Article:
Data from: Does selection on increased cold tolerance in the adult stage confer resistance throughout development?

Anneke Dierks, Nadine Kölzow, Kristin Franke & Klaus Fischer
Artificial selection is a powerful approach to unravel constraints on genetic adaptation. While it has been frequently used to reveal genetic trade-offs among different fitness-related traits, only a few studies have targeted genetic correlations across developmental stages. Here we test whether selection on increased cold tolerance in the adult stage increases cold resistance throughout ontogeny in the butterfly Bicyclus anynana. We used lines selected for decreased chill-coma recovery time and according controls, which had originally...

Data from: Potentially peat-forming biomass of fen sedges increases with increasing nutrient levels

Tjorven Hinzke, Guixiang Li, Franziska Tanneberger, Elke Seeber, Camiel Aggenbach, Jelena Lange, Łukasz Kozub, Klaus-Holger Knorr, Juergen Kreyling & Wiktor Kotowski
Peat formation is a key carbon sequestration process in the terrestrial biosphere. In temperate fens, peat is mainly formed by below-ground biomass of vascular plants. Nutrient availability in temperate fens is naturally variable, and nowadays increasing due to atmospheric deposition, runoff from agriculture, and mineralization of peat caused by drainage. To maintain or restore peat formation, it is important to understand how increased nutrient availability influences the main controls of peat formation, i.e., below-ground biomass...

Population genetics as a tool to elucidate pathogen reservoirs: Lessons from Pseudogymnoascus destructans, the causative agent of White-Nose disease in bats

Nicola Fischer, Andrea Altewischer, Surendra Ranpal, Serena Dool, Gerald Kerth & Sébastien Puechmaille
Emerging infectious diseases pose a major threat to human, animal, and plant health. The risk of species-extinctions increases when pathogens can survive in the absence of the host. Environmental reservoirs can facilitate this. However, identifying such reservoirs and modes of infection is often highly challenging. In this study, we investigated the presence and nature of an environmental reservoir for the ascomycete fungus Pseudogymnoascus destructans, the causative agent of White-Nose disease. Using 18 microsatellite markers, we...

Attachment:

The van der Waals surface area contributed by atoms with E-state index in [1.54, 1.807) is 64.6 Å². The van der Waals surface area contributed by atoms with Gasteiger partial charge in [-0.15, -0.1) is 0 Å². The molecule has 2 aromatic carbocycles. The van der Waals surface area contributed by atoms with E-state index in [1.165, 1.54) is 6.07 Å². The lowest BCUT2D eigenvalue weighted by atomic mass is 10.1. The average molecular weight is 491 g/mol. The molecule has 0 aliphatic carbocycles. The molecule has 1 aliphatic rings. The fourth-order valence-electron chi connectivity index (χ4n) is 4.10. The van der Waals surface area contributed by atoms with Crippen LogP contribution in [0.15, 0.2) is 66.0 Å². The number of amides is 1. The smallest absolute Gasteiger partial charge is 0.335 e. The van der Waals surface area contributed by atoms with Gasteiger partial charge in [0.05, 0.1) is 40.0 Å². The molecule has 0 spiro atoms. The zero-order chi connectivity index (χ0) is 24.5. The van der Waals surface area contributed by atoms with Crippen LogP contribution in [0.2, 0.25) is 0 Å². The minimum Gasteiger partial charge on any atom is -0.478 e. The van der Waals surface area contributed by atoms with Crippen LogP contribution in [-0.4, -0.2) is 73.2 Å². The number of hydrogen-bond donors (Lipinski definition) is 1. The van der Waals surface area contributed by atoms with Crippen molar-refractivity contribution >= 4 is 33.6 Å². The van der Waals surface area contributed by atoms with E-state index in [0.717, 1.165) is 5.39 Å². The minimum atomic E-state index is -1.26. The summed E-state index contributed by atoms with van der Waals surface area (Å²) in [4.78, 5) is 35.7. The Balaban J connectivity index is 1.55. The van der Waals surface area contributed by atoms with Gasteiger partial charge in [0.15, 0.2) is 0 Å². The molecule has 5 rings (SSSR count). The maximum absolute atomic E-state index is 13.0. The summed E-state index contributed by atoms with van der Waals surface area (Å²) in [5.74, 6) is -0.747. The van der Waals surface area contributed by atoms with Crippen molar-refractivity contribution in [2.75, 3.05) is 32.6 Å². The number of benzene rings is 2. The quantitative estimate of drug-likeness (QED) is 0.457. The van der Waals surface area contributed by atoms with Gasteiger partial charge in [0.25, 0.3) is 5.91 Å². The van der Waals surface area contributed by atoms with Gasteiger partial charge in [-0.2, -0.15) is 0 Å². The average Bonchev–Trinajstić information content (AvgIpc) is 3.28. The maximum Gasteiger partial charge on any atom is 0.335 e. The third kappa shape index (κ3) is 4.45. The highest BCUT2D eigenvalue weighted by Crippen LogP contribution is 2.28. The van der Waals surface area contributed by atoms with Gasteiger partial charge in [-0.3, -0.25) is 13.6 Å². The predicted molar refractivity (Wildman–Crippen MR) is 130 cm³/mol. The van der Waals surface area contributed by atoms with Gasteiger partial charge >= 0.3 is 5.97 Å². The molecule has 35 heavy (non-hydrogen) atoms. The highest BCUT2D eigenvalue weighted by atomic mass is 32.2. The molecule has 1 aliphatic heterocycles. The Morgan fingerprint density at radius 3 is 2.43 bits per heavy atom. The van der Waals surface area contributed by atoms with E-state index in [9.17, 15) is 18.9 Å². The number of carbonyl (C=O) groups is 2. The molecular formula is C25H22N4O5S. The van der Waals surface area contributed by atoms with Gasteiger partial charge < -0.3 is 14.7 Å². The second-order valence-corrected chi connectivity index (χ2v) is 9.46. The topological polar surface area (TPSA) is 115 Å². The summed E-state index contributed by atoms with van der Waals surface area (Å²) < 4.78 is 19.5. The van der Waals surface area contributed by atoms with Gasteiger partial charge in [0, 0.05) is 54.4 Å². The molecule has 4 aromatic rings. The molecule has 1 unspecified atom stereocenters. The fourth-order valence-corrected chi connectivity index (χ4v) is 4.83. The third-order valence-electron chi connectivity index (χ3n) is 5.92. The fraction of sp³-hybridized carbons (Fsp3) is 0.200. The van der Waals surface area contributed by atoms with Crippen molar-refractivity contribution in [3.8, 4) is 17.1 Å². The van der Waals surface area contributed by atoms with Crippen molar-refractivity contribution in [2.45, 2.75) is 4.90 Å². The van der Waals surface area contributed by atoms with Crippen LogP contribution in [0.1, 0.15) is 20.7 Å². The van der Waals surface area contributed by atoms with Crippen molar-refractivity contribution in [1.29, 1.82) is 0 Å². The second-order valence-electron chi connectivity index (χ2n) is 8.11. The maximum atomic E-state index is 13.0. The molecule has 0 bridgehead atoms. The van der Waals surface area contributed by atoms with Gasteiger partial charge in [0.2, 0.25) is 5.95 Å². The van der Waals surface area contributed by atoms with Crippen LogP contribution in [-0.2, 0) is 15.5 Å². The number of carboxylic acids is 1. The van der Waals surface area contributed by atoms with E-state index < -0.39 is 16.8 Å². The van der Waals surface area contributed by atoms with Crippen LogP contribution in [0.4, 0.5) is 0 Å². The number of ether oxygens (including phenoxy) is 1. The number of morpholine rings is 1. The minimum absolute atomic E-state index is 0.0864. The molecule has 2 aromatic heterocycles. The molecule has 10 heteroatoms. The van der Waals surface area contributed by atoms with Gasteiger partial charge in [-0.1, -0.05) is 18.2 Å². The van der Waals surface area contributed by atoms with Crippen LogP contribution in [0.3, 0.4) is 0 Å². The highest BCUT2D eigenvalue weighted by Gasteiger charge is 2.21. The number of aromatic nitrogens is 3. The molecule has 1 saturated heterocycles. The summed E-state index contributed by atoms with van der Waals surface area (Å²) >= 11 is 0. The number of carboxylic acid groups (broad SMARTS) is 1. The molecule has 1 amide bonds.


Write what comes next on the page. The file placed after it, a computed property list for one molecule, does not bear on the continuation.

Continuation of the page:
Data from: Genetic Monogamy despite frequent extra-pair Copulations in “strictly monogamous” wild Jackdaws

Lisa Gill, Jaap Van Schaik, Auguste Von Bayern & Manfred Gahr
“Monogamy” refers to different components of pair exclusiveness: the social pair, sexual partners, and the genetic outcome of sexual encounters. Avian monogamy is usually defined socially or genetically, while quantifications of sexual behavior remain scarce. Jackdaws (Corvus monedula) are considered a rare example of strict monogamy in songbirds, with lifelong pair bonds and little genetic evidence for extra-pair offspring. Yet jackdaw copulations, although accompanied by loud copulation calls, are rarely observed, since they occur visually...

Data from: Soils from cold and snowy temperate deciduous forests release more nitrogen and phosphorus after soil freeze–thaw cycles than soils from warmer, snow-poor conditions

Juergen Kreyling, Rhena Schumann & Robert Weigel
Effects of global warming are most pronounced in winter. A reduction in snow cover due to warmer atmospheric temperature in formerly cold ecosystems, however, could counteract an increase in soil temperature by reduction of insulation. Thus, soil freeze-thaw cycles (FTC) might increase in frequency and magnitude with warming, potentially leading to a disturbance of the soil biota and release of nutrients. Here, we assessed how soil freeze-thaw magnitude and frequency affect short-term release of nutrients...